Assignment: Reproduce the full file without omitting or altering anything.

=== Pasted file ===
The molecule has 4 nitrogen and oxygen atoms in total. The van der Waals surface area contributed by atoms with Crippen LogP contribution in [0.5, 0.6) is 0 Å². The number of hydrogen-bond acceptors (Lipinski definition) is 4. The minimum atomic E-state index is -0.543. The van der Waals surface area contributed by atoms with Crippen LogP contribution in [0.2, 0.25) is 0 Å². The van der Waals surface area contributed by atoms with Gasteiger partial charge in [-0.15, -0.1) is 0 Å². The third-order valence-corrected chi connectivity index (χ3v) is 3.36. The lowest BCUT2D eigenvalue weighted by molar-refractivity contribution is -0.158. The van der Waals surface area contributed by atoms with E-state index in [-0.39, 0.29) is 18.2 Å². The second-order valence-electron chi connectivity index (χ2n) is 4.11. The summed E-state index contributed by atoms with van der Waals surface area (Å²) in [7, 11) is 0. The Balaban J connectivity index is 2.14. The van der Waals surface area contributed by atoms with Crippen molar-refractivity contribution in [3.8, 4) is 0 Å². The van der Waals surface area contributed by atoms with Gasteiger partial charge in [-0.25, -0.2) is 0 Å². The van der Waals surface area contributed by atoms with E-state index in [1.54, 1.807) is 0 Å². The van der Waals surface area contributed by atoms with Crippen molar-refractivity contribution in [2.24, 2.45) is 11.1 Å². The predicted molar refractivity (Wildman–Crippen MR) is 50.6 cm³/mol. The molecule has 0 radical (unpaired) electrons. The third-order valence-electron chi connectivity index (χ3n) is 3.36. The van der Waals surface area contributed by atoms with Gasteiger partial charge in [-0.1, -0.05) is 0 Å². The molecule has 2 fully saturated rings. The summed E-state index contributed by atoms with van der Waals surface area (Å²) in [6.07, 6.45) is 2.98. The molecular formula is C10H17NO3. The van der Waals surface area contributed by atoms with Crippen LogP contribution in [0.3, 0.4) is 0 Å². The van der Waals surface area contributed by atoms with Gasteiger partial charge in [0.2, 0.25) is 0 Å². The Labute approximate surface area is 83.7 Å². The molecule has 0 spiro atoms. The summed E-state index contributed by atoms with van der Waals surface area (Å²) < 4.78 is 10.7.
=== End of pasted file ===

The molecule has 4 nitrogen and oxygen atoms in total. The van der Waals surface area contributed by atoms with Crippen LogP contribution in [0.5, 0.6) is 0 Å². The number of hydrogen-bond acceptors (Lipinski definition) is 4. The minimum atomic E-state index is -0.543. The van der Waals surface area contributed by atoms with Crippen LogP contribution in [0.2, 0.25) is 0 Å². The van der Waals surface area contributed by atoms with Gasteiger partial charge in [-0.15, -0.1) is 0 Å². The third-order valence-corrected chi connectivity index (χ3v) is 3.36. The lowest BCUT2D eigenvalue weighted by molar-refractivity contribution is -0.158. The van der Waals surface area contributed by atoms with E-state index in [-0.39, 0.29) is 18.2 Å². The second-order valence-electron chi connectivity index (χ2n) is 4.11. The summed E-state index contributed by atoms with van der Waals surface area (Å²) in [7, 11) is 0. The Balaban J connectivity index is 2.14. The van der Waals surface area contributed by atoms with Crippen molar-refractivity contribution in [3.8, 4) is 0 Å². The van der Waals surface area contributed by atoms with Gasteiger partial charge in [-0.25, -0.2) is 0 Å². The van der Waals surface area contributed by atoms with E-state index in [1.54, 1.807) is 0 Å². The van der Waals surface area contributed by atoms with Crippen molar-refractivity contribution in [2.24, 2.45) is 11.1 Å². The predicted molar refractivity (Wildman–Crippen MR) is 50.6 cm³/mol. The molecule has 0 radical (unpaired) electrons. The third-order valence-electron chi connectivity index (χ3n) is 3.36. The van der Waals surface area contributed by atoms with Gasteiger partial charge in [-0.1, -0.05) is 0 Å². The molecule has 2 fully saturated rings. The summed E-state index contributed by atoms with van der Waals surface area (Å²) in [6.07, 6.45) is 2.98. The molecular formula is C10H17NO3. The van der Waals surface area contributed by atoms with Crippen LogP contribution in [0.3, 0.4) is 0 Å². The van der Waals surface area contributed by atoms with Gasteiger partial charge in [0.2, 0.25) is 0 Å². The Labute approximate surface area is 83.7 Å². The molecule has 0 spiro atoms. The summed E-state index contributed by atoms with van der Waals surface area (Å²) < 4.78 is 10.7.